Deaver, as you might expect, was a consummate pro at the microphone, throwing in lots of humour into his talk.

The new Bond book is set in 2011 with a thirty-something Bond joining a new top secret government agency with one aim – to protect the realm.  The action moves from Serbia to Capetown via London and Dubai. All the hallmarks of a Bond novel are there: cars, gadgets … and girls (plural), including one called Felicity Willing.  Deaver explained how he wanted to write his Bond novel as a typical Deaver one – a rollercoaster, with lots of surprise endings. The women are all strong characters – he doesn’t hold with the popular view of Bond as a misogynist; and did I mention the surprise endings?

He went on to talk a little about how he writes his books.  “Rule No 1 – This is a business.”  As a thriller writer, he is writing to an audience, to give them what they want, including twisty and scary plots. He likened it to creating minty toothpaste – who would want a different flavour?  Then he outlines for around eight months – research, character biographies, devising the plot – treating it like an engineering plan. He choreographs the ending, for in thrillers, the ending is the most important part of the book, (plus the surprise endings all the way through of course).  Then the first draft takes his around two months, and after that he re-writes it.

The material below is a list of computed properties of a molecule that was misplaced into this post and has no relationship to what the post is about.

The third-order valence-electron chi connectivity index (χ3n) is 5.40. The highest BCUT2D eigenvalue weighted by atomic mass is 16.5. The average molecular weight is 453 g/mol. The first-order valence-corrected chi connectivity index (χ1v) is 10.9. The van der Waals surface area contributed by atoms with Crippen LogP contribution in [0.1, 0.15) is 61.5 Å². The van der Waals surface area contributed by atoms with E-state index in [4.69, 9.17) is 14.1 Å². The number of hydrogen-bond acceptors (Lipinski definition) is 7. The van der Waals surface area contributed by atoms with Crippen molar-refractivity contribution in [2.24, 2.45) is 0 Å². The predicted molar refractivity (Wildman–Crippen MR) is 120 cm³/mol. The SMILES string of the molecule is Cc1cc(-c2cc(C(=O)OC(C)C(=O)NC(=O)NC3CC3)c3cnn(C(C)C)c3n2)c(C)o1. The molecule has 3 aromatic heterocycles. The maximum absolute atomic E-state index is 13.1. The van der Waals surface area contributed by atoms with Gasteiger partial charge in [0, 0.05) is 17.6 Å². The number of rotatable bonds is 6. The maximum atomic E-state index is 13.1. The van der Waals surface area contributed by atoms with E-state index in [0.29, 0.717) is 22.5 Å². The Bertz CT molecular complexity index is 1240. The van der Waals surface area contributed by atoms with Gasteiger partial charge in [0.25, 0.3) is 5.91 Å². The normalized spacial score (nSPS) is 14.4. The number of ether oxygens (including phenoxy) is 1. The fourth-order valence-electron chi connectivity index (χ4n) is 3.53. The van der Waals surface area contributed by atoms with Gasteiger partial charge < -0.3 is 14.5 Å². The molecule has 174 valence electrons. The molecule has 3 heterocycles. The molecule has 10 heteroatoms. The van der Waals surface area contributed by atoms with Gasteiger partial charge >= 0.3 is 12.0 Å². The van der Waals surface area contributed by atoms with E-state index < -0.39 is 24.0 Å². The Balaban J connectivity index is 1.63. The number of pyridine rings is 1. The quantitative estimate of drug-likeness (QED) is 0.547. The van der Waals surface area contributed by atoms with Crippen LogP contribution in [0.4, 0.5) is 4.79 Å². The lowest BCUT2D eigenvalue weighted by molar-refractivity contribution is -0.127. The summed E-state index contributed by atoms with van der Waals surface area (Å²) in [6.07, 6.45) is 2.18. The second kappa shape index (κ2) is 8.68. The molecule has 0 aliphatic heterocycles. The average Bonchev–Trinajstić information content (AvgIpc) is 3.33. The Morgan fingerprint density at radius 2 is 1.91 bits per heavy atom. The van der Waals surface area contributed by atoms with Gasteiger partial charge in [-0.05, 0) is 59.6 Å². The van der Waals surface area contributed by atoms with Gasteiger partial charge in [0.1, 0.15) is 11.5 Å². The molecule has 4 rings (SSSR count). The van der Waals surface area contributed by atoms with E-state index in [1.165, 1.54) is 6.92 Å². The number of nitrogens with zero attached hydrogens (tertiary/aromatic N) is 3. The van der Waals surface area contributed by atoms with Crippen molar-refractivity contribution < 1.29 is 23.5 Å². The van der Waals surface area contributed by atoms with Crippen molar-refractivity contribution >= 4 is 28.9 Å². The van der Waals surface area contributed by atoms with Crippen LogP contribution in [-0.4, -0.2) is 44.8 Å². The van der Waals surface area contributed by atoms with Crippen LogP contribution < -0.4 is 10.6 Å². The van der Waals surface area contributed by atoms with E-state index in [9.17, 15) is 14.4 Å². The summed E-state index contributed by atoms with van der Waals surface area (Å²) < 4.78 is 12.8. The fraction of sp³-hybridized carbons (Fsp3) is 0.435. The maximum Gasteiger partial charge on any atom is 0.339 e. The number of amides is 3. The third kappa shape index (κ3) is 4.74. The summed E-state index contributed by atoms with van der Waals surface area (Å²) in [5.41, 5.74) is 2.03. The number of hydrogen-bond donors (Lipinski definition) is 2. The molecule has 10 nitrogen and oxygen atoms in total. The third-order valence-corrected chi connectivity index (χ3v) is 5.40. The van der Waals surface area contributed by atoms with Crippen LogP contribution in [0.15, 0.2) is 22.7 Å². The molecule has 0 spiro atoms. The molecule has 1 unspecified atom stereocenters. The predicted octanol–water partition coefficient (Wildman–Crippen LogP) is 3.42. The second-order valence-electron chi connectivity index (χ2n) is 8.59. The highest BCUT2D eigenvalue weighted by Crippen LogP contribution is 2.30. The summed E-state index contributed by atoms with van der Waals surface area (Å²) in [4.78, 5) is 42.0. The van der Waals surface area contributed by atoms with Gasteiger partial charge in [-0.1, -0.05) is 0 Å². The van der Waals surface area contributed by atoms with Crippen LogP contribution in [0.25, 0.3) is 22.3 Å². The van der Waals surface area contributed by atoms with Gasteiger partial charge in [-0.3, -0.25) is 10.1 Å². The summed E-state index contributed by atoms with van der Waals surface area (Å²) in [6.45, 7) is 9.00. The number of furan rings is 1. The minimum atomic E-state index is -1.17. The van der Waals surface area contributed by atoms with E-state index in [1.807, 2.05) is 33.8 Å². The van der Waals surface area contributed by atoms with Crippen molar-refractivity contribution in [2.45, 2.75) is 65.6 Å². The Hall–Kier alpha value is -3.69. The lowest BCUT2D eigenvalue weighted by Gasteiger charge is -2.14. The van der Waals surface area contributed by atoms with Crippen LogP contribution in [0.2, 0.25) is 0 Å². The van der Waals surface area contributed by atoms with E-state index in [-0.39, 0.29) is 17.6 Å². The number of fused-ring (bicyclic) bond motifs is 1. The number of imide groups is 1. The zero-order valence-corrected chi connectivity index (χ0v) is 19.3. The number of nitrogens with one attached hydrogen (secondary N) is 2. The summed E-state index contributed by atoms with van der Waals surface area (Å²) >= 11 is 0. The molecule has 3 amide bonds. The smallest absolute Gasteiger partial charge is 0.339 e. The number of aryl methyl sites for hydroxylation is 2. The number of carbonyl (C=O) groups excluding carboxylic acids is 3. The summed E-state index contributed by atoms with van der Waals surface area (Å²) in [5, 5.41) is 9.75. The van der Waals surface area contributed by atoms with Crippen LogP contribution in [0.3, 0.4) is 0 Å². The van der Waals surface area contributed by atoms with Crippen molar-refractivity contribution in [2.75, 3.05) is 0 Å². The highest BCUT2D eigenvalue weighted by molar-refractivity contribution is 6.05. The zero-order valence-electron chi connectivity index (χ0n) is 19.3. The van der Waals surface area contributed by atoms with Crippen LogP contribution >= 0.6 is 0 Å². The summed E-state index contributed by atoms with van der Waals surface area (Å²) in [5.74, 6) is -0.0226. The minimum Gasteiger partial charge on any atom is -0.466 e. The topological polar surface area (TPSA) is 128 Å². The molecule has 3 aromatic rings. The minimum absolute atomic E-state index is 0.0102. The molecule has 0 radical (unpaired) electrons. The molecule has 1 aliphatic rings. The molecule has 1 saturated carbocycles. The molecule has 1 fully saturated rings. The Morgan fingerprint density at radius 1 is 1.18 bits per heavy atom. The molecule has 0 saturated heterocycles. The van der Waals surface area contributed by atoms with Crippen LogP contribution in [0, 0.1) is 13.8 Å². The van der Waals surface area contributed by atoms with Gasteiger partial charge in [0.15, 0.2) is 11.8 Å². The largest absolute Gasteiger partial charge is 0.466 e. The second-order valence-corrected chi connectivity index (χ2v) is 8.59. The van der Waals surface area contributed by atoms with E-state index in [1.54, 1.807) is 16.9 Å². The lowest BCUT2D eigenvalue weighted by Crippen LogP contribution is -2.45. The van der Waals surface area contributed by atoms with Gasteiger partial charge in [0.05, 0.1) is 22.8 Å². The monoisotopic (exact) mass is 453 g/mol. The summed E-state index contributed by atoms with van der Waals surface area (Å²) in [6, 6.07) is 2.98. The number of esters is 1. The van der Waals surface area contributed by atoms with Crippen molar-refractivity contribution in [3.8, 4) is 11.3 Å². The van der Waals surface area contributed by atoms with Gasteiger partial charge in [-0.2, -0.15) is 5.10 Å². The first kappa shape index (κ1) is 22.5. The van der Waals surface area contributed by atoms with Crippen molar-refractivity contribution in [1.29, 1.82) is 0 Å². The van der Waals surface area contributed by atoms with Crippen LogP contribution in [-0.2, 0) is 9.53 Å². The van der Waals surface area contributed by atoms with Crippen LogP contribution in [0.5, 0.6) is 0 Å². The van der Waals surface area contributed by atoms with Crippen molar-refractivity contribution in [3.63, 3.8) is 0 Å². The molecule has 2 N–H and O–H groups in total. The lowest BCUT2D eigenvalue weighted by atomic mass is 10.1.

Then we moved to questions, and as they finished, he dropped a little bombshell – in Carte Blanche Bond has given up smoking!

At this point, my camera ran out of charge, so I couldn’t get a photo of Jeffrey signing, but when I got home, I was able to scan this …  Yes – you probably all know I’m a big Bond fan, and I engineered by luck got ticket number 007 and Deaver graciously signed it and my book for me.  Now I have a bookmark and a half!

* * * * *
Carte Blanche will be the next book I read.   To buy it from Amazon UK, click below:
Carte Blanche (James Bond)
The Bone Collector

The Dark Tower Readalong #1

The Dark Tower Book 1: The Gunslinger by Stephen King.